Well, motherhood has a way of humbling you, doesn’t it? A few years in, I realized that I too, was in need of some radical self-care. Children are like tiny plants, greedily sucking in water and nutrients from the soil they are planted in, seeking light and air and room for their own survival. If you do not cordon off a space for your own needs, I can promise you right now that you will soon find yourself short-tempered, depressed or just thoroughly fed up with your own life.

Please don’t think it’s easy; I have driven away from my own children crying and screaming “No, MOMMY, come back, nooooo” as their bewildered father tried to take them both in his arms. Was I perhaps off on a long business trip? Abandoning them to be looked after by strangers? People, I was off to my regular once a week yoga class that I have been going to for years and years. Sometimes their cries have been so very desperate that I have stopped the car and re-considered. Each time, though, my lovely husband (through gritted teeth) has said “Go!”. When I come home, of course, they’re all happily playing Lego together and have forgotten all about it. This is the reality of young children.

If you are in the trenches of family life right now, here are five (small) acts of self-care to start you off:

Take your vitamins

This seems so obvious, that I am almost embarrassed to write it down. But…in the madness of the early morning, I have often forgotten this simple task and I really do feel the difference in my energy levels, and in my health in general. It is really useful to anchor the taking of your vitamins to something else you do every morning. Anchoring is a very basic self-hypnosis technique that we teach in HypnoBirthing classes where you pair a thought, emotion or behavior with an object or action. So, every morning I pair the drinking of my morning smoothie with taking my vitamins. I count them all out in a little bowl, and put it right next to the glass so that I really don’t forget to take every one.

Sit down and eat

Good digestion is essential to good health, and good digestion requires a focus on your food and slow and careful chewing to release the enzymes that will help to break it down. Ha! That’s all very well in theory but as mothers how often do we grab a bite of our child’s sandwich for lunch or eat a snack bar in the car on our way somewhere? Even dinner times are often not particularly peaceful as we admonish our kids to sit on their bottoms and eat and no, now is not a good time to make farting noises.

This takes real effort, and in really busy seasons, I often find myself slipping. I tend to just not eat when I am hectic, which is terrible and something I have to be very mindful of. So, whenever you can, plan your meals, and then sit down somewhere quiet and enjoy them. If your children are very young and/or wild, it is also not a bad idea to feed them early in the evening and sit down with your husband a bit later for a more civilized affair. This is not a long term solution, as there is tremendous value in a shared family meal, but it is something we have done from time to time and really benefitted from.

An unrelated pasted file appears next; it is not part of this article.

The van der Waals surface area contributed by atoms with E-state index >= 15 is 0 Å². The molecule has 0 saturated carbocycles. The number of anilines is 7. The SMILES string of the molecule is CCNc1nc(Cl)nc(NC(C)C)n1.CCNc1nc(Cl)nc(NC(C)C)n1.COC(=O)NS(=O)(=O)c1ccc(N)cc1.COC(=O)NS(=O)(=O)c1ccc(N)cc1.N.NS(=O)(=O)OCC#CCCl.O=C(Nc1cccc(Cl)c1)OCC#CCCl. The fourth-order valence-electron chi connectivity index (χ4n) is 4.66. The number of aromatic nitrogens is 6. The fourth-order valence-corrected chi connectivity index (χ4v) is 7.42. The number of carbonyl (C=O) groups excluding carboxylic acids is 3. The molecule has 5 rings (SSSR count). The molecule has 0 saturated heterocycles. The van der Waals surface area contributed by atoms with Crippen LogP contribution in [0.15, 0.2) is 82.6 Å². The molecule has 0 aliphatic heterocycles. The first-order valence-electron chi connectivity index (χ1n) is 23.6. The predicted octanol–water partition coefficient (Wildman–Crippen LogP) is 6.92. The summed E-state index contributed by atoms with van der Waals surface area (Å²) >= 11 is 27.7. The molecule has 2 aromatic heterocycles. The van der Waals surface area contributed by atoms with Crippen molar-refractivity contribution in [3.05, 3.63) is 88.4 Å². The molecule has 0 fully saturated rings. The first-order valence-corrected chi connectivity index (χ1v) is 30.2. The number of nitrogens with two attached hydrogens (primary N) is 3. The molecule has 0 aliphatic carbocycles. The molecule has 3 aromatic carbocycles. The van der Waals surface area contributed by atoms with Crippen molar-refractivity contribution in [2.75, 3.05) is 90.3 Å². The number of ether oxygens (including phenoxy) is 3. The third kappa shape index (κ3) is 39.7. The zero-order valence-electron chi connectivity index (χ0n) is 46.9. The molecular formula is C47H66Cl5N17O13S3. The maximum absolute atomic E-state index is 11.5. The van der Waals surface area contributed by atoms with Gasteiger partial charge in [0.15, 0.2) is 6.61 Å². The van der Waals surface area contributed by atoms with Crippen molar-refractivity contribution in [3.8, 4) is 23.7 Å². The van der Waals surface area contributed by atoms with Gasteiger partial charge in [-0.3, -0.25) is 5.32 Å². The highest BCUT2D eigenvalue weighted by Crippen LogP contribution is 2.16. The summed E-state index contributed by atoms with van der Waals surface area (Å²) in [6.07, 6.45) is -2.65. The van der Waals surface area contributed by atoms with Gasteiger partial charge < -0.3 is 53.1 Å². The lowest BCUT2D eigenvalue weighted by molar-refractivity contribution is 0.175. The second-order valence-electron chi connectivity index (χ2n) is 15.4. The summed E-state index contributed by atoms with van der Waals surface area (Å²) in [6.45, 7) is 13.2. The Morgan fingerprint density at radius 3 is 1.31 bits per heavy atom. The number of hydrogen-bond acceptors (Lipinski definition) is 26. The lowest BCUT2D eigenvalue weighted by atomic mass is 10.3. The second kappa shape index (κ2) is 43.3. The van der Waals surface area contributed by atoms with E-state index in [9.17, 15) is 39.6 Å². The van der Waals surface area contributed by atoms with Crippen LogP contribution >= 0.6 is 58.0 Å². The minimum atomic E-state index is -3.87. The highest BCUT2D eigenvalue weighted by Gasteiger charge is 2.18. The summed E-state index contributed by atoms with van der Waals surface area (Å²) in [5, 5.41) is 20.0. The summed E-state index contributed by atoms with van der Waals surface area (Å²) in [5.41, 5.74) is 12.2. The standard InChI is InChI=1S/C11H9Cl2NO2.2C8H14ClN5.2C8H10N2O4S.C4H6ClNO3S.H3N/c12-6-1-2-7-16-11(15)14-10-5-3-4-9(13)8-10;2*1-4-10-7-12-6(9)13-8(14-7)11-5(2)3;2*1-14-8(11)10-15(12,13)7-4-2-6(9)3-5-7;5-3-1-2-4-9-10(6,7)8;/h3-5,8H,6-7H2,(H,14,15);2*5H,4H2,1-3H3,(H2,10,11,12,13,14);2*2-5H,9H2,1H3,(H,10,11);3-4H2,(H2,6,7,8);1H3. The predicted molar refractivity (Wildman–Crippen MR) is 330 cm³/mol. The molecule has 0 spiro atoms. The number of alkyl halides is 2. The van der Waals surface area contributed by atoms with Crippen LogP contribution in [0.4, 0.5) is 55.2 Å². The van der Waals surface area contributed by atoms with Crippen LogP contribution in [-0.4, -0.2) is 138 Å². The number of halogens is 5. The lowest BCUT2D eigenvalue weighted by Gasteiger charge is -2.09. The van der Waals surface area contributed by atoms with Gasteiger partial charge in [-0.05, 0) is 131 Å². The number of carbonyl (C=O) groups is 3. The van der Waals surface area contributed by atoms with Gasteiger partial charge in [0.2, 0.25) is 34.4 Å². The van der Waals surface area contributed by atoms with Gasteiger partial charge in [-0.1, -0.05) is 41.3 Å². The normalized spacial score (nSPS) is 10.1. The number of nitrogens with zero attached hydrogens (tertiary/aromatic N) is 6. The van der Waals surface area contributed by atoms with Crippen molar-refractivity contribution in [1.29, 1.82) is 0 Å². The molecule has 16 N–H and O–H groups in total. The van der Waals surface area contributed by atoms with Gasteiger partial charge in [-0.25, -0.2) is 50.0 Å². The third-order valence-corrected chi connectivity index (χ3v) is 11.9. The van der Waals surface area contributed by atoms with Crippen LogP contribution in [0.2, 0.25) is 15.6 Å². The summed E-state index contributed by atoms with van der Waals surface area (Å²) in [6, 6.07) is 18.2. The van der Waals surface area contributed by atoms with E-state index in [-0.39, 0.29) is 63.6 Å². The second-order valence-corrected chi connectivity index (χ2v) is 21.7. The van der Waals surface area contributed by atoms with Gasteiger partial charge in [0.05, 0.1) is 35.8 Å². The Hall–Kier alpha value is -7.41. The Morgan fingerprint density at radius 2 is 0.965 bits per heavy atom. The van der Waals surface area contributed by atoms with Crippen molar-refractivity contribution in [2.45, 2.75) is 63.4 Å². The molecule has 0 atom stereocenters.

Breathe

Well, I am a childbirth educator and doula, so you knew this had to come in somewhere! When we are tense and stressed, we breathe so very shallowly and it just makes things worse. There is a wonderful breath we teach in HypnoBirthing, and that is also taught in yoga. It is called “calm breathing” or in yoga, balancing breath. You simply breath in for the count of 4, and out for the count of 8. Slow, deep breaths, in and out through the nose.

I have been known to lock myself in the toilet when my kids are driving me crazy and just do this technique for 3-5 minutes. I also try and do it every night before I go to bed, and it works like a charm to calm me down and get me in the right frame of mind for sleep.

Legs up against the wall

I would love to say that I do an hour of yoga every day, and perhaps one of these days I will. But for now, I incorporate just a few yoga techniques into my daily life and this is one of them. Legs up against the wall is as easy as it sounds. Practised for 10-15 minutes each day, it has a tremendously calming effect on the nervous system, quiets the mind, reduces leg tension and has all the benefits of an inversion. It is so easy that you can do it anywhere, and your kids can join in too as they get older (kids are natural yogis and it’s so much fun to introduce them to the poses!).

Do one thing that brings you joy

One of the things I learnt when I trained in solution-focused coaching was to “just do one thing” to change the situation. Almost every problem seems insurmountable when we look at it as one big, ugly, hairy mass. But when I coach, I work with my client to do just one thing to tackle the issue. Raising kids is never going to be calm, peaceful and zen-like 100% of the time. That is just unrealistic. People will get tired, tempers will fray and you will have moments when you feel like it’s all too much. But by doing one thing each day that brings you joy, you know that you have taken a step towards nurturing yourself and your own needs.

I like to book-end my days with nice things. I look forward to my first cup of coffee each morning as I wake up, drunk in relative peace, and then again, to the library book that I always read a few chapters of at night. Simple, simple things that I have always done since before my babies were born and have just continued. Whatever else happens in the day, I know I have those two things to look forward to.

What are your acts of self-care? Do you need to be a bit more mindful about looking after your own needs?